What to do if You’re a Victim of Identity Theft
So You’ve Become a Victim of Online Identity Theft
So often people do not realize they are a victim of identity theft until it is too late. Whole or in part, it has been described as one of the most scary, frustrating and life changing experience some have been through. This criminal activity can range from petite crime like purchasing a few small items in your name on a random debit card to completely taking over their entire life. Being informed just might save your bacon(or your cabbage).
Here are some examples of how a person might find out they are a victim of fraudulent activity regarding their identity
1) Unknown withdrawals on your bank account. These amounts may be small in hopes that the account holder will not notice the fraudulent activity. A sort of hit and get scheme. Hit your account online once and move on to the next victim. Or, they can take a big chance and entirely clean your accounts out.
2) Credit cards or loans opened in your good name and good credit by someone other than you. These instances can work pretty much the same way as the activity mentioned above. However, with credit cards thieves might sell your information to another scheme. Or, max out a card on a spending spree and ditch the number.
3) Filing false tax returns and receiving a refund in your name. This one seems to becoming a popular one in the past few years.
4) When a person commits a major crime certain rights are taken away due to the fact they have become felonious offenders. These rights might be getting a rental property, obtaining a firearm or firearm permit, access to certain jobs that might put the criminal in direct contact with or be responsible for money. Once in these positions the criminal might, over a period of time skim from the till until caught or commit a one time embezzlement of major funds.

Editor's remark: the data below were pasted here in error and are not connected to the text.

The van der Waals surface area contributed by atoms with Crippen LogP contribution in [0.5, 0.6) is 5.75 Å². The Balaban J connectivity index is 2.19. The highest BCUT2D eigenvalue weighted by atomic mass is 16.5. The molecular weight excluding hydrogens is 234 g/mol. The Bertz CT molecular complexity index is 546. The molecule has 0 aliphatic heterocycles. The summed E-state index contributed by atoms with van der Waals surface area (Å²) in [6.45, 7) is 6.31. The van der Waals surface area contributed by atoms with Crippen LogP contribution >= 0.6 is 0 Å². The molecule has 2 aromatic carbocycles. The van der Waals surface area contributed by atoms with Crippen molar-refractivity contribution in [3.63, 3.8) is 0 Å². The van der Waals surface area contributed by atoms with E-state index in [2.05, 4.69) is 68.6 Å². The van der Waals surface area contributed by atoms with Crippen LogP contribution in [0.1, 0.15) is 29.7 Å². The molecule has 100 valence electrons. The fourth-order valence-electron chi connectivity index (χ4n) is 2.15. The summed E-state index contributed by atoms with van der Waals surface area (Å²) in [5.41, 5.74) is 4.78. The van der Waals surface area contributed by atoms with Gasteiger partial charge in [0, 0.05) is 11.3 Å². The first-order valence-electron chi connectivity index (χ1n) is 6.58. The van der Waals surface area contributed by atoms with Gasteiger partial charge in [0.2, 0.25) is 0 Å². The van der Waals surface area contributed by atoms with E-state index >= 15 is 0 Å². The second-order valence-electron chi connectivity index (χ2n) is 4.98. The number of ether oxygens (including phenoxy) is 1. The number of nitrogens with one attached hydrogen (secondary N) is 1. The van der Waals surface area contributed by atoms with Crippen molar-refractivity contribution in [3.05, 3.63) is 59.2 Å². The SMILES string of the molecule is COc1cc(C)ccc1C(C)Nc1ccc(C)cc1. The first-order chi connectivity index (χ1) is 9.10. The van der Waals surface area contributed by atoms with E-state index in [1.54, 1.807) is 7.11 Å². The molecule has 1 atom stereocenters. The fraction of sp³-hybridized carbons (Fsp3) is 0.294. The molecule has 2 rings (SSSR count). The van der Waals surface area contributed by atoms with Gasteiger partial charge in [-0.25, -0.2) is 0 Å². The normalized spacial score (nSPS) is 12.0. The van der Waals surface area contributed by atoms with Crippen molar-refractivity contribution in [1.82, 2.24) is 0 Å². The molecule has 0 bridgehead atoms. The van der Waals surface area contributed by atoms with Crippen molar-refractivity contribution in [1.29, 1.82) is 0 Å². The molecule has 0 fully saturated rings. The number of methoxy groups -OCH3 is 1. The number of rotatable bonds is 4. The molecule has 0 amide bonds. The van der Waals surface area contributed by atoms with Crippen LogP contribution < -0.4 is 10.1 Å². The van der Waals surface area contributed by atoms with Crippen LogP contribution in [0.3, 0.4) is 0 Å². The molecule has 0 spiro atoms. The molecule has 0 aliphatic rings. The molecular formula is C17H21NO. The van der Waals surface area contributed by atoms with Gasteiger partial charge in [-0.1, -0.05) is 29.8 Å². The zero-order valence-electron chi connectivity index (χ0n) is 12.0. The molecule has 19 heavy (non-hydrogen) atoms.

What Can You Do Once You Realize You Are a Victim
1) Call the fraud department of the accounts involved. They understand that this might be a trying time during identity theft. Do the best to give them as much pertinent information the fraud department needs.
2) Put a hold or freeze on the accounts that are directly involved. This can be a hassle because not only can the crooks get to your money, you won’t be able to for a period of time. This closely coincides with number one because usually the companies involved will help walk you through this process.
3) Change passwords and pin numbers to not only the affected accounts but to all your accounts. Make them different than previous passwords and pins used in the past. Make them hard to decipher for others. This should be practiced often, but we will cover more on that further down in Pro-Active Preventative Measures.
4) You could call your local police department and file a report. Your local department might not have an identity theft task force. It is however, another form of proof when the incident occurred. You also could report it to the FTC.
Pro-Active Preventative Measures
1) Check your credit score. There are some truly free sites where you can check your credit but wont count against your credit. If you see something off or see activity you did not take part in, you can start right away to having it removed from your credit.
2) Change pins, passwords and usernames on a regular basis. Make them long and unusual with a series of mixed numerals and letters. Be careful not use passwords and pin numbers you’ve used in the past.
3) Before taking part in any online or over the phone purchases, donations or investments do your research. Check out reviews on a products and services. Especially if the offers seem too good to be true.
4) Seek credit card and financial companies that have fraud protection procedures in place and know what they mean for you.
In Part 1, we have already described the different types of identity theft and which organizations help to recover if you have already become a victim.